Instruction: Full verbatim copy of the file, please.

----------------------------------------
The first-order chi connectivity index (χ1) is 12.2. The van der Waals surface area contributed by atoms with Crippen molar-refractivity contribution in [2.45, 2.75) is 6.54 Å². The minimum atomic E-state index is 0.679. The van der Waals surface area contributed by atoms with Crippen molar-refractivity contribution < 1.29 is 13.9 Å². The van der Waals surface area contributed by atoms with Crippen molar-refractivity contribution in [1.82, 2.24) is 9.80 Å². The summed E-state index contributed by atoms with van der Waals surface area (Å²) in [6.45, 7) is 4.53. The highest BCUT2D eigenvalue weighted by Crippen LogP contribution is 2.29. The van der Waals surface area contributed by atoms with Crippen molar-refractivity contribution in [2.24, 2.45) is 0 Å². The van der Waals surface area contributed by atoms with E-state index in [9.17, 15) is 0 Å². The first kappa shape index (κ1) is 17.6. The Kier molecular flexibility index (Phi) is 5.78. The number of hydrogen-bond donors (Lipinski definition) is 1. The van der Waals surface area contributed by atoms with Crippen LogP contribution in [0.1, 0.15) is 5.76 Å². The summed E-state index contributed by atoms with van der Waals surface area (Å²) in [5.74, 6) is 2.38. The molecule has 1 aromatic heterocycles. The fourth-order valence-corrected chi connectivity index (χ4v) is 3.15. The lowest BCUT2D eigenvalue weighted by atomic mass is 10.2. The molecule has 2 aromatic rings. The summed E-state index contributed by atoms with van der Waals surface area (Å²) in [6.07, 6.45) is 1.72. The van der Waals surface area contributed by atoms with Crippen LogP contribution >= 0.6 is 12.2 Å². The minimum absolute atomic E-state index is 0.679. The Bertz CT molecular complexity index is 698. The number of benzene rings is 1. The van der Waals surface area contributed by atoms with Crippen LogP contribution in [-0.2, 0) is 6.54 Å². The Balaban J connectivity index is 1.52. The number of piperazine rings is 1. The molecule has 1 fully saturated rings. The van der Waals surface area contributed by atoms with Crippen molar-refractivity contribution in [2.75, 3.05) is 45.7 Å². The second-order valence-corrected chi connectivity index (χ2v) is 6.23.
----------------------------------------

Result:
The first-order chi connectivity index (χ1) is 12.2. The van der Waals surface area contributed by atoms with Crippen molar-refractivity contribution in [2.45, 2.75) is 6.54 Å². The minimum atomic E-state index is 0.679. The van der Waals surface area contributed by atoms with Crippen molar-refractivity contribution < 1.29 is 13.9 Å². The van der Waals surface area contributed by atoms with Crippen molar-refractivity contribution in [1.82, 2.24) is 9.80 Å². The summed E-state index contributed by atoms with van der Waals surface area (Å²) in [6.45, 7) is 4.53. The highest BCUT2D eigenvalue weighted by Crippen LogP contribution is 2.29. The van der Waals surface area contributed by atoms with Crippen molar-refractivity contribution in [2.24, 2.45) is 0 Å². The van der Waals surface area contributed by atoms with E-state index in [9.17, 15) is 0 Å². The first kappa shape index (κ1) is 17.6. The Kier molecular flexibility index (Phi) is 5.78. The number of hydrogen-bond donors (Lipinski definition) is 1. The van der Waals surface area contributed by atoms with Crippen LogP contribution in [0.1, 0.15) is 5.76 Å². The summed E-state index contributed by atoms with van der Waals surface area (Å²) in [5.74, 6) is 2.38. The molecule has 1 aromatic heterocycles. The fourth-order valence-corrected chi connectivity index (χ4v) is 3.15. The lowest BCUT2D eigenvalue weighted by atomic mass is 10.2. The molecule has 2 aromatic rings. The summed E-state index contributed by atoms with van der Waals surface area (Å²) in [6.07, 6.45) is 1.72. The van der Waals surface area contributed by atoms with Crippen LogP contribution >= 0.6 is 12.2 Å². The minimum absolute atomic E-state index is 0.679. The Bertz CT molecular complexity index is 698. The number of benzene rings is 1. The van der Waals surface area contributed by atoms with Crippen LogP contribution in [-0.2, 0) is 6.54 Å². The Balaban J connectivity index is 1.52. The number of piperazine rings is 1. The molecule has 1 fully saturated rings. The van der Waals surface area contributed by atoms with Crippen molar-refractivity contribution in [2.75, 3.05) is 45.7 Å². The second-order valence-corrected chi connectivity index (χ2v) is 6.23.